"Night Freight" by Chris Sanchez.
PHOTO BY LANCE GERBER
The sound of a passing train thunders through the Palm Springs Art Museum exhibition Mythopoetica: Symbols and Stories, drawing curious visitors toward the darkened gallery where Chris Sanchez’s “Night Freight” is busy stealing the show. His supply-chain symphony of LED light and projected video harmonizes on a 13-by-30-foot “canvas” of corrugated metal, engulfing viewers in sound and abstraction drawn from the artist’s life in Coachella.
Sanchez, aka Kas Infinite, is among 10 Inland Southern California artists in Mythopoetica who cleverly and often dramatically confront the region’s vast narratives, iconographies, and mythologies of the past, present, and future.
“Night Freight” encapsulates the sum of Sanchez’s influences — light and space, street, and Chicano art — and rounds out an exhibition featuring established and emerging artists tapping into the cultures and materials of the desert and border region.
"3 Sisters" by Cara Romero, 2022.
PHOTO COURTESY PALM SPRINGS ART MUSEUM, GIFT OF NICOLE PANTER DAILEY
Curators Luisa Heredia and Sharrissa Iqbal found the show’s intellectual nucleus in “3 Sisters,” a photograph by Chemaehuevi artist Cara Romero, whose imagery rings familiar to those who saw her Desert X billboard installation on Gene Autry Trail in 2019. The optimistic “3 Sisters” contains elements of past and present while suggesting a future where Native women hold a sacred role in the healing and balance of Earth.
Romero’s photographs create a brilliant dialog with works by Carlos Ramirez and Armando Lerma, Coachella-based artists who formerly collaborated as The Date Farmers and now work independently. Each uses simple, crude, everyday materials — from bottle caps and poker chips to images of pop culture figures — to riff on life desde abajo (from below), or from the perspective of the underdog, combining inventiveness, satire, and perhaps a survivalist outlook.
Mythopoetica: Symbols and Stories will be on display at the Palm Springs Art Museum until Jan. 15, 2024.
PHOTOGRAPHY BY LANCE GERBER
Ramirez’s juxtaposition of Mesoamerican and pop iconography blurs history and modernity and leaves viewers to ponder the future. In addition to his signature “Super Chango” figure, Ramirez introduces shamanic worshippers, playing into the mythical and spiritual dimension of the exhibition.
Lily Stockman’s abstract paintings assert the idea of the sacred and create a feeling akin to a transcendent moment in the wide-open desert. In “Formation Over Twentynine Palms” (2021), the L.A.- and Yucca Valley–based artist uses simple shapes and forms to represent a row of fighter jets aligned over what could be Highway 62 or Amboy Road.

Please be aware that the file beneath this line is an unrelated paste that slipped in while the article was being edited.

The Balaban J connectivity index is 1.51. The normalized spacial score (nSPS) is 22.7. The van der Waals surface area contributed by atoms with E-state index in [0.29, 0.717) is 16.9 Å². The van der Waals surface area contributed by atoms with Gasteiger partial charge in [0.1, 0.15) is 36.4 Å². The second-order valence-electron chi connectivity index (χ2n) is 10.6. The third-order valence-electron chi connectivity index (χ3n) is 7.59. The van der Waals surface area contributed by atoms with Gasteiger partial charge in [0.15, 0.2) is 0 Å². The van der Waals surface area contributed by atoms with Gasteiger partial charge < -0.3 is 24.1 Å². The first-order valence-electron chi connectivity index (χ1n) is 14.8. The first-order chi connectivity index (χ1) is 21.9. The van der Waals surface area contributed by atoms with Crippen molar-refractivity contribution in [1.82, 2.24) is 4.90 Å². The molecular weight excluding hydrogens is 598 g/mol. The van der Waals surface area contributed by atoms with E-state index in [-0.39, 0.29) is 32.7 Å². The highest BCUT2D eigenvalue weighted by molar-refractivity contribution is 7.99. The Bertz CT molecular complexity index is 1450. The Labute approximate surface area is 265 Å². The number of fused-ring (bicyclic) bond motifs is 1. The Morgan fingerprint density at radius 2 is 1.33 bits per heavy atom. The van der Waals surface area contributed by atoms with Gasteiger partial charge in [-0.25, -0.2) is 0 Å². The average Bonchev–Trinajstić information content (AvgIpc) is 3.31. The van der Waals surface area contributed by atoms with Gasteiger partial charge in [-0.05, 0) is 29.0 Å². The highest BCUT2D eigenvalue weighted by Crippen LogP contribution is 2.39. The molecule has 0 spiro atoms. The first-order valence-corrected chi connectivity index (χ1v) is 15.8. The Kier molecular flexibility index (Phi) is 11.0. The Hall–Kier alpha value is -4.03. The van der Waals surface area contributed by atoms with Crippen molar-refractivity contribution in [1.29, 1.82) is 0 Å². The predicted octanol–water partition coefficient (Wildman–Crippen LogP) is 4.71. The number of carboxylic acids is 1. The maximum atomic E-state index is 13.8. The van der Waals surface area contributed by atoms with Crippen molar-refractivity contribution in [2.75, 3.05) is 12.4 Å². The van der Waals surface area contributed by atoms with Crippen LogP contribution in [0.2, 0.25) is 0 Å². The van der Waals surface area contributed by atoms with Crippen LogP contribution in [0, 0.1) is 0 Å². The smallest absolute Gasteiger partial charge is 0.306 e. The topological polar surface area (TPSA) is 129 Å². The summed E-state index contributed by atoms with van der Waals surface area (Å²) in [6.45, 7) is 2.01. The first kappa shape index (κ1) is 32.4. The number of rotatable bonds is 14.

"Compass" by Lily Stockman.
PHOTO COURTESY PALM SPRINGS ART MUSEUM
John Flores, relatively new to Yucca Valley, works in a representational, almost surrealist style, incorporating humanoid features in his ceramic botanicals and seed pods. Works such as “Budding,” “Blooming,” and “Growing,” from his Saguaro series, reflect the artist’s joy and renewal since moving to the desert.
Flores and Edie Fake of Twentynine Palms give Mythopoetica an LGBTQ+ twist. Fake’s exuberant and meticulous gouache-on-panel works could be a metaphor for the queer community, with their colorful, geometric forms rising and falling in ever-changing constellations.
The two paintings by Los Angeles–based artist Daniel Gibson remind us of the never-ending humanitarian crisis on the border. “Plaster City East” (2021) depicts a scene from the town where he grew up and witnessed the harsh realities of migrants crossing into the United States. In the anthropomorphic painting, the border wall cuts through the desert landscape, and a butterfly appears to take the migrants, represented as flowers, to safety.
"Shamanic Visitors" by Carlos Ramirez.
PHOTO COURTESY PALM SPRINGS ART MUSEUM
Mythopoetica also includes three monumental aluminum sculptures suspended from the ceiling by Fay Ray and a film and a series of prints by Luiseño artist Sky Hopinka, a Palm Springs High School graduate and 2022 winner of the prestigious McArthur “genius” grant and fellowship. In his series The Land Describes Itself (2019), prints of fragmented and overlapping photographs, each accompanied with a short text etching, including “This is you describing what I saw,” imagine how photography and words can frame the landscape.
The exhibition continues through Jan. 15, 2024. Visit psmuseum.org.